By Insulin Use

The primary composite kidney outcome occurred in fewer patients treated with finerenone than in those who received placebo in patients with or without insulin use at baseline (18.0% vs. 21.3% of patients with insulin at baseline [HR 0.85; 95% CI 0.73–0.98]; 17.4% vs. 20.8% of patients without insulin at baseline [HR 0.79; 95% CI 0.64–0.96]; Pinteraction = 0.56) (Fig. 2 and Supplementary Fig. 5). Incidence of the secondary composite kidney outcome followed a similar pattern (Fig. 2).

The mixed-model analysis showed a similar reduction in UACR at month 4 with finerenone versus placebo regardless of baseline insulin use (ratio of LS means 0.68 [95% CI 0.64–0.73], P < 0.0001 without insulin use at baseline; 0.68 [95% CI 0.65–0.72], P < 0.0001 with baseline insulin use) (Supplementary Fig. 6).

CV Outcomes According to HbA1c Level and Insulin Use at Baseline

By HbA1c Level

After adjusting for confounding baseline variables, a relationship was observed between baseline HbA1c level and the risk of experiencing a CV event. Patients with a baseline HbA1c of 6.5% had a similar risk of experiencing an event as those with a baseline HbA1c of 7.7%, whereas those with a baseline HbA1c of 9.0% had an ∼30% higher risk of experiencing an event than did the reference population (Fig. 1C).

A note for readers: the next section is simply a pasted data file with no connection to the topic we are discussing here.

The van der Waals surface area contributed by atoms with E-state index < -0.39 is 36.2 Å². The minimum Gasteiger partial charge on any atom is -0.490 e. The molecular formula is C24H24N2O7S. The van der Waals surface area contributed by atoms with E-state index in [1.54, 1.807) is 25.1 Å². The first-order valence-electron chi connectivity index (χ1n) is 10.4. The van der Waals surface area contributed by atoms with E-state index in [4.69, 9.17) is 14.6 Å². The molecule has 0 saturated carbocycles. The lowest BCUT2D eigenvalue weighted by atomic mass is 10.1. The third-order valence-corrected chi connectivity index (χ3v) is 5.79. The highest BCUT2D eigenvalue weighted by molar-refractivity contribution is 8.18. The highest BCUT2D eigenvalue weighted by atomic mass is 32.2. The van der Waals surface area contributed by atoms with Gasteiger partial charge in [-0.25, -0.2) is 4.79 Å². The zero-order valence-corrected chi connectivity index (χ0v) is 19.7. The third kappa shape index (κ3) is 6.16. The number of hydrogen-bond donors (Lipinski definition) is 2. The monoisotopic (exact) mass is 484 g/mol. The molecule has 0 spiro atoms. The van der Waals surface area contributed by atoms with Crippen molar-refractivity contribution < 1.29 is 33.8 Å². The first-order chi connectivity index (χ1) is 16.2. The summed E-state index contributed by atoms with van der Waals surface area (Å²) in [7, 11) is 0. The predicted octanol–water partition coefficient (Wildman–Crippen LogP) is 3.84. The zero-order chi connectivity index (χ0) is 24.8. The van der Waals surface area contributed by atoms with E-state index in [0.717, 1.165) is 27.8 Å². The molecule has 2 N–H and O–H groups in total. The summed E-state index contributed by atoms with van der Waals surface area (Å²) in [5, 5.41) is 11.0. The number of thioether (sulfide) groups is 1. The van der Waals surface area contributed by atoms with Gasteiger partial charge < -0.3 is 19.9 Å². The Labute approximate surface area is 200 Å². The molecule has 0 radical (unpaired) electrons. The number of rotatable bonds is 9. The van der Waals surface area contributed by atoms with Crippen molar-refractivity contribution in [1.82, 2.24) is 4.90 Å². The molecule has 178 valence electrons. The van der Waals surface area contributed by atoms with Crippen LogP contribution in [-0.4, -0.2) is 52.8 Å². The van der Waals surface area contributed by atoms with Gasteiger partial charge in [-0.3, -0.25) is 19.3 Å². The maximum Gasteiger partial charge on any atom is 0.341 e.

In the overall population, the key secondary composite CV outcome was lower with finerenone compared with placebo in the overall population (HR 0.86; 95% CI 0.75–0.99; P = 0.03) (19,20). In this analysis, the incidence of the key secondary CV outcome followed a similar pattern, with finerenone treatment resulting in a lower incidence of the secondary CV outcome compared with placebo (HR 0.88 [95% CI 0.71–1.09] for HbA1c <7.5%; HR 0.83 [95% CI 0.69–1.01] for HbA1c ≥7.5%; Pinteraction = 0.70) (Fig. 2 and Supplementary Fig. 3). Results were consistent when HbA1c was modeled as a continuous variable (Pinteraction for finerenone vs. placebo = 0.4802) (Fig. 1D).

By Insulin Use

The incidence of the key secondary CV outcome also was lower in patients treated with finerenone compared with those who received placebo, with a nonsignificant trend showing greater risk reduction with baseline insulin use (HR 0.82 [95% CI 0.69–0.97] with insulin use at baseline vs. HR 0.95 [95% CI 0.74–1.23] without insulin at baseline; Pinteraction = 0.33) (Fig. 2 and Supplementary Fig. 5).

The rates of events for the primary composite kidney outcome and the key secondary CV outcome were lower with finerenone versus placebo irrespective of baseline treatment with any oral antidiabetic, any oral antidiabetic but not insulin, or insulin only (P values for the interaction were not significant for any groups) (Supplementary Fig. 7A and B).

Safety

In the overall population, 151 finerenone-treated patients (5.3%) versus 194 placebo-treated patients (6.9%) experienced hypoglycemia, and hyperglycemia occurred in 75 (2.7%) versus 78 (2.8%) patients, respectively. Diabetes-related AEs occurred in 52 finerenone-treated (1.8%) patients versus 77 placebo-treated patients (2.7%); and diabetes control was inadequate in 57 finerenone-treated patients (2.0%) versus 77 placebo-treated patients (2.7%). No difference in diabetic ketoacidosis was observed between treatment groups (n = 7 [0.2%] patients in both arms).